presence, but the arrangements have electronic, psychedelic, rock n’
roll, and jazz influences.”
Parsons’ bandmates are contributing more and more of their influences,
as well, as time goes on for this talented group.
“Recently we’ve been adding more tunes by our keyboardist, Andy
Catlin, and guitarist Gitis Baggs,” Parsons says. (The other members
of the Go Rounds are bassist Tod Kloosterman and drummer Adam Danis.)
“We’ve also just started feeling out song ideas as a band at
rehearsals,” he continues, “someone will start a riff and we’ll all
jump in and see where it goes. I’m sure all songwriting avenues will
be heavily traversed.”
In addition to his work with the Go Rounds, Parsons recently released
his very first solo album, which he’s entitled Farmhand.
“I recorded it last summer between my home in the Keweenaw Peninsula
and my home in Kalamazoo,” he says. “It features many of my favorite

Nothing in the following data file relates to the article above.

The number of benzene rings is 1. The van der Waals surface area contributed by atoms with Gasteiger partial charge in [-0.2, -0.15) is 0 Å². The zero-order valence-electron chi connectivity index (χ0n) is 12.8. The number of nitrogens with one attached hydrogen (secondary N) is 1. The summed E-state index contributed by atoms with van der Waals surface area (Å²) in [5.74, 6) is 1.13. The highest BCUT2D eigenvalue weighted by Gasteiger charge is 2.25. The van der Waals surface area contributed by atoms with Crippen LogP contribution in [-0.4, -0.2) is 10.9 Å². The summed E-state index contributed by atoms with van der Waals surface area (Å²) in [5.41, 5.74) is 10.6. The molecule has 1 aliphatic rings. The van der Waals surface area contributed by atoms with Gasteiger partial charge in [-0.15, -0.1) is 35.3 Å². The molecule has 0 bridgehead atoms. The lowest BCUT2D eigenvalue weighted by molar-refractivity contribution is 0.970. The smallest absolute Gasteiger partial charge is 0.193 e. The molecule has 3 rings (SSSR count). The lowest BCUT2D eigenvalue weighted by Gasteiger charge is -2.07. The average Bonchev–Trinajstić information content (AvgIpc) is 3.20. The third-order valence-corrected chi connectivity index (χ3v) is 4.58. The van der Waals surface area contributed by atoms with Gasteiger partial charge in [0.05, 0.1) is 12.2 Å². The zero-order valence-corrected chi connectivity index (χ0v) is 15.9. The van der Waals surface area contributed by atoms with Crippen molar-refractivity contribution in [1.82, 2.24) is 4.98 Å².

Michigan instrumentalists and friends, but none of the Go Rounds. We
play many of the cuts from the album when we perform live though.” The
Go Rounds have a new live album of their own, too, and will be playing
those songs live.
It’s all part of Parsons’ ongoing growth as a musician full of potential:
“I think fans can expect to hear a more mature and dynamic
presentation of my songwriting. There has been much growth over the
past year, and the music will put it on display.”

Graham A. Parsons and the Go Rounds will be performing as part of the
Black Cat Concerts Series in Charlevoix on Thursday, August 5 at 8
p.m. For tix ($15), visit
www.blackcatconcerts.com; for more info on the band, visit
www.grahamaparsons.com. Other Northern Michigan shows for the band
will include stops at Dunegrass (August 6) and at Short’s Brewery in
Bellaire on August 7.

 
  • Currently 3.5/5 Stars.
  • 1
  • 2
  • 3
  • 4
  • 5
 
 

 

 
 
 
Close
Close
Close